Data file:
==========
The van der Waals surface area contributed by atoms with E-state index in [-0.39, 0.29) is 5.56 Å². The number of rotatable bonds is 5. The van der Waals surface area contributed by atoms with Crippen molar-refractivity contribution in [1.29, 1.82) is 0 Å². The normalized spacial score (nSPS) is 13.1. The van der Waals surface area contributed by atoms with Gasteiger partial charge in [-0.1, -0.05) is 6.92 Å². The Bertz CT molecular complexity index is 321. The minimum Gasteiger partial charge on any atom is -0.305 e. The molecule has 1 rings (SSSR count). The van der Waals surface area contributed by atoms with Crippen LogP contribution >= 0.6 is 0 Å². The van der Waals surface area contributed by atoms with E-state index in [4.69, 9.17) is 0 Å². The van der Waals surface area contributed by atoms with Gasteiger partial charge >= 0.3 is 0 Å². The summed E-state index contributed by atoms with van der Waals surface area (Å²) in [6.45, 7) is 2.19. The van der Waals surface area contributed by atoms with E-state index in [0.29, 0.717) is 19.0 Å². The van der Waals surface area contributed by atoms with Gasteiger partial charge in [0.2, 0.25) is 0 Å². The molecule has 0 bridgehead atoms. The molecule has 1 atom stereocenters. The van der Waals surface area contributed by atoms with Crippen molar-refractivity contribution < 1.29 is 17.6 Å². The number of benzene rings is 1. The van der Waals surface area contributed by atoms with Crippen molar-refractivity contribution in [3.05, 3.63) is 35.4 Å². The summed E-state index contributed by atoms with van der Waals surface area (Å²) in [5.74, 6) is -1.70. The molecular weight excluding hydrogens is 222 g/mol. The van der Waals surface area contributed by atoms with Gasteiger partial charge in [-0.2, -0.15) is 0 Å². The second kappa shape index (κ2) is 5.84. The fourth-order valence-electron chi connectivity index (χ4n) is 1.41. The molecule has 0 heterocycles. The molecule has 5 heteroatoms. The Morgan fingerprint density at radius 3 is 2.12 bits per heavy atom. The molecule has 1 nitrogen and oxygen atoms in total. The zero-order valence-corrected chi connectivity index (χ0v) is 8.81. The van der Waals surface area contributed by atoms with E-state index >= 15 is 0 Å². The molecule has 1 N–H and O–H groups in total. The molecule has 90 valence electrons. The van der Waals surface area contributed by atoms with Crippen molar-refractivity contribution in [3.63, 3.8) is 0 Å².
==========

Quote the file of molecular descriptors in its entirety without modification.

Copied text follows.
The van der Waals surface area contributed by atoms with E-state index in [-0.39, 0.29) is 5.56 Å². The number of rotatable bonds is 5. The van der Waals surface area contributed by atoms with Crippen molar-refractivity contribution in [1.29, 1.82) is 0 Å². The normalized spacial score (nSPS) is 13.1. The van der Waals surface area contributed by atoms with Gasteiger partial charge in [-0.1, -0.05) is 6.92 Å². The Bertz CT molecular complexity index is 321. The minimum Gasteiger partial charge on any atom is -0.305 e. The molecule has 1 rings (SSSR count). The van der Waals surface area contributed by atoms with Crippen LogP contribution >= 0.6 is 0 Å². The van der Waals surface area contributed by atoms with E-state index in [4.69, 9.17) is 0 Å². The van der Waals surface area contributed by atoms with Gasteiger partial charge >= 0.3 is 0 Å². The summed E-state index contributed by atoms with van der Waals surface area (Å²) in [6.45, 7) is 2.19. The van der Waals surface area contributed by atoms with E-state index in [0.29, 0.717) is 19.0 Å². The van der Waals surface area contributed by atoms with Gasteiger partial charge in [0.2, 0.25) is 0 Å². The molecule has 0 bridgehead atoms. The molecule has 1 atom stereocenters. The van der Waals surface area contributed by atoms with Crippen molar-refractivity contribution < 1.29 is 17.6 Å². The number of benzene rings is 1. The van der Waals surface area contributed by atoms with Crippen molar-refractivity contribution in [3.05, 3.63) is 35.4 Å². The summed E-state index contributed by atoms with van der Waals surface area (Å²) in [5.74, 6) is -1.70. The molecular weight excluding hydrogens is 222 g/mol. The van der Waals surface area contributed by atoms with Gasteiger partial charge in [-0.2, -0.15) is 0 Å². The second kappa shape index (κ2) is 5.84. The fourth-order valence-electron chi connectivity index (χ4n) is 1.41. The molecule has 0 heterocycles. The molecule has 5 heteroatoms. The Morgan fingerprint density at radius 3 is 2.12 bits per heavy atom. The molecule has 1 nitrogen and oxygen atoms in total. The zero-order valence-corrected chi connectivity index (χ0v) is 8.81. The van der Waals surface area contributed by atoms with E-state index >= 15 is 0 Å². The molecule has 1 N–H and O–H groups in total. The molecule has 90 valence electrons. The van der Waals surface area contributed by atoms with Crippen molar-refractivity contribution in [3.63, 3.8) is 0 Å².